Built in 1191 as a fortress and garrison, the Prince’s Palace of Monaco, on the Rocher Island, has an elegant facade, thanks to King Honore the 2nd who commissioned the Architect Jacques Catone to transform the Palace from the grim fortified nature it possessed to a more renaissance-looking structure. The main façade facing the square, the “front” of the palace, was given decorative embellishments which gave it a beautiful appearance by the end of the 18th Century.

Le Rocher Palace, Monaco

Prince Felix of Luxembourg and the Luxembourg Palace

Luxembourg Palace

Luxembourg Palace was built for the mother of King Louis Xlll of France, which would more than explain the elegant and almost femininely appealing facade of the Palace. It was thematically modelled on the Palazzo Pitti of sister city Florence in Italy. Most notably, from 29 July to 15 October 1946, the Luxembourg Palace was the site of the talks of Paris Peace Conference.

Prince Felix

One of the most intelligent royals on the planet, brainy billionaire Prince Felix is a 6-foot-tall jet-setter. He is the second son of the Grand Duke Henri and Grand Duchess Maria Teresa of Luxembourg. He is currently second in the line of succession. Said to be easygoing and flirty, he’s also surprisingly down to earth: Before recently moving to Rome for a master’s degree in Bioethics, he worked in the PR department of a sports marketing firm.

Prince Azim of Brunei and the Istana Nurul Iman

Prince Azim of Brunei

For those of you had no idea, Brunei is one of the wealthiest nations on Earth! With A-listers such as singer and songstress Mariah Carey a regular attendee of his social gatherings, it is no surprise that fun-loving Azim, fourth in line to the throne, is lavishly generous with his estimated $22 billion fortune, and regularly throws blowout bashes that grab “party of the year” headlines. He’s a lover of trinkets and baubles, too: One of his favorite childhood gifts from his father was a gold- and diamond-encrusted Game Boy.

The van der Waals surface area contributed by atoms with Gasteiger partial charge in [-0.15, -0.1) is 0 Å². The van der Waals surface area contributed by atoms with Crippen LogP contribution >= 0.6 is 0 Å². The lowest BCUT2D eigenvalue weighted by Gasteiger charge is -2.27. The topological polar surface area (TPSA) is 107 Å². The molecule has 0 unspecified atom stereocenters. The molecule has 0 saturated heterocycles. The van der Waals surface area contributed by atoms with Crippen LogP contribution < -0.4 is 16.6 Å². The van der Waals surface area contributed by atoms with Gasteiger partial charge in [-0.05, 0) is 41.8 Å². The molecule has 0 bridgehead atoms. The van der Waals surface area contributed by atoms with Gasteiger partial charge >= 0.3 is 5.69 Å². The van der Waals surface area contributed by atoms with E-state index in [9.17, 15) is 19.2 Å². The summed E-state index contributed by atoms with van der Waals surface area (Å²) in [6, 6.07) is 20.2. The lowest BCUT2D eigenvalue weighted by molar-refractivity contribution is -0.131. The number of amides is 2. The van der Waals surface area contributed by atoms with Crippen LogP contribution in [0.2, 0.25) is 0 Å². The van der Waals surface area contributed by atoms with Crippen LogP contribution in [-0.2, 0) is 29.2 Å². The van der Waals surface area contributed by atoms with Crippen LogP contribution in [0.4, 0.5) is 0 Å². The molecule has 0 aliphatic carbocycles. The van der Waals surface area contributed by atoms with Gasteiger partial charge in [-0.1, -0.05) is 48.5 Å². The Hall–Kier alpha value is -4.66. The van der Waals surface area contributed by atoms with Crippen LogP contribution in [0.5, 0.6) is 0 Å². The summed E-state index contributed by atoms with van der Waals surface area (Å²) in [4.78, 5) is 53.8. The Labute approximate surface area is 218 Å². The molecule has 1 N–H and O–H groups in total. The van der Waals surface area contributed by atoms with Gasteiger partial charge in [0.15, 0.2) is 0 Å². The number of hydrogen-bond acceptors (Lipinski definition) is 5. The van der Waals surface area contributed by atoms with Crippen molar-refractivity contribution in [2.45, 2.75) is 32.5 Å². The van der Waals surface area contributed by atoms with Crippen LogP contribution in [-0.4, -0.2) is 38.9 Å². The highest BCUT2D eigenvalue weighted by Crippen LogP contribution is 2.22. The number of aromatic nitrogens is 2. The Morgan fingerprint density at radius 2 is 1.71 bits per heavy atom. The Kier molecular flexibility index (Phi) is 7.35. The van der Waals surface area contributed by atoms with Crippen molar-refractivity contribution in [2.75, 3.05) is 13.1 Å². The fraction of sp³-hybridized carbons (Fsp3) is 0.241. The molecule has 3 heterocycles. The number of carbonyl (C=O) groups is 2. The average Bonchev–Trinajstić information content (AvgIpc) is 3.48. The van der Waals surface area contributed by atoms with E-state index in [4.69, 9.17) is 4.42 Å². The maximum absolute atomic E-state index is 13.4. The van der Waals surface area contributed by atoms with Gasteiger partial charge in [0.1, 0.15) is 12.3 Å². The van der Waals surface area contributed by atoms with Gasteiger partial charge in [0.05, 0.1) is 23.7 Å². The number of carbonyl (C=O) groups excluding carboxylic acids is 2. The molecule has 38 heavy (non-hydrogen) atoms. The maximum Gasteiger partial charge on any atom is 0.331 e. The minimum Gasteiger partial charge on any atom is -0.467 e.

The Istana Nurul Iman is both the official residence of the Sultan of Brunei and also the seat of the government. It was completed in 1984 at a total cost of $400 million. The name is derived from arabic and means Palace of the Light of Faith. Leandro Locsin was the principal Architect, basing its design on the Islamic and Malay influences within the Principality of Brunei.

The Istana Nurul Iman entrance

Prince Carl Phillip of Sweden and the Stockholm Palace

Prince Carl Phillip of Sweden

They say he is one of the ‘better looking’ of European Royals, Prince Carl of Sweden. He is the only son of King Carl XVI Gustav and Queen Silvia of Sweden. A wild child fond of clubbing and sports (from cross-country skiing to soccer), he’s been linked with a reality-show beauty since splitting with his girlfriend of a decade a couple of years ago. He currently studies at the Swedish University of Agricultural studies and also pursues his passion of graphic design in Stockholm.

The largest of all European royal palaces and entirely built of brick and sandstone sections, Stockholm Palace was predictably a fortress at first, to protect Lake Malaren. It happens to be the official offices of King Carl XVl Gustaf, though the family lives in Drottingholm Palace.

Stockholm Palace

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6 thoughts on “Of Princes and Palaces…

  1. Your next post should be on Cathedrals that dot the world…from St Peter’s in Rome to Cologne, Germany! They are masterpieces of architectural grandeur!

    Nice post though…!